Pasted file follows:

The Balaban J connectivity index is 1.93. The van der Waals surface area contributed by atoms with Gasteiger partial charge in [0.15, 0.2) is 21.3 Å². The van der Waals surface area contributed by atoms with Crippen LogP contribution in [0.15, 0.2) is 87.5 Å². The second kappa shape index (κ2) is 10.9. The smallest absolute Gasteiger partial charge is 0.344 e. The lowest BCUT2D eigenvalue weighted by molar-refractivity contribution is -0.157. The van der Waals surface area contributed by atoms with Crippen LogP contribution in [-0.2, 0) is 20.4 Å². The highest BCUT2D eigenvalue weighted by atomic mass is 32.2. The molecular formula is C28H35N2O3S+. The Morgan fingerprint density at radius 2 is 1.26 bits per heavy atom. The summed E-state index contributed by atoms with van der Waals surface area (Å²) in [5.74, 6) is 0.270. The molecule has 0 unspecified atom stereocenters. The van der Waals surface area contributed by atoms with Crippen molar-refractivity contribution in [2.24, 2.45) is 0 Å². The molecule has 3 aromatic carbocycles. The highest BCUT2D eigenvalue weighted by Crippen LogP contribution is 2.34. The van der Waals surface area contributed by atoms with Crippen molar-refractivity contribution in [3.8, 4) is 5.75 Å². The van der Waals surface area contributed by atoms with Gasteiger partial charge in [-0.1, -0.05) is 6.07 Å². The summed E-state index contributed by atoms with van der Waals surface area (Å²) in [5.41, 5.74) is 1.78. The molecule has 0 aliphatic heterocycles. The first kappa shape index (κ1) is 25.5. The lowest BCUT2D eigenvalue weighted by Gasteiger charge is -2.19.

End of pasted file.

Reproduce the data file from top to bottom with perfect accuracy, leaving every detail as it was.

The Balaban J connectivity index is 1.93. The van der Waals surface area contributed by atoms with Gasteiger partial charge in [0.15, 0.2) is 21.3 Å². The van der Waals surface area contributed by atoms with Crippen LogP contribution in [0.15, 0.2) is 87.5 Å². The second kappa shape index (κ2) is 10.9. The smallest absolute Gasteiger partial charge is 0.344 e. The lowest BCUT2D eigenvalue weighted by molar-refractivity contribution is -0.157. The van der Waals surface area contributed by atoms with Crippen LogP contribution in [-0.2, 0) is 20.4 Å². The highest BCUT2D eigenvalue weighted by atomic mass is 32.2. The molecular formula is C28H35N2O3S+. The Morgan fingerprint density at radius 2 is 1.26 bits per heavy atom. The summed E-state index contributed by atoms with van der Waals surface area (Å²) in [5.74, 6) is 0.270. The molecule has 0 unspecified atom stereocenters. The van der Waals surface area contributed by atoms with Crippen molar-refractivity contribution in [2.24, 2.45) is 0 Å². The molecule has 3 aromatic carbocycles. The highest BCUT2D eigenvalue weighted by Crippen LogP contribution is 2.34. The van der Waals surface area contributed by atoms with Crippen molar-refractivity contribution in [3.8, 4) is 5.75 Å². The van der Waals surface area contributed by atoms with Gasteiger partial charge in [-0.1, -0.05) is 6.07 Å². The summed E-state index contributed by atoms with van der Waals surface area (Å²) in [5.41, 5.74) is 1.78. The molecule has 0 aliphatic heterocycles. The first kappa shape index (κ1) is 25.5. The lowest BCUT2D eigenvalue weighted by Gasteiger charge is -2.19.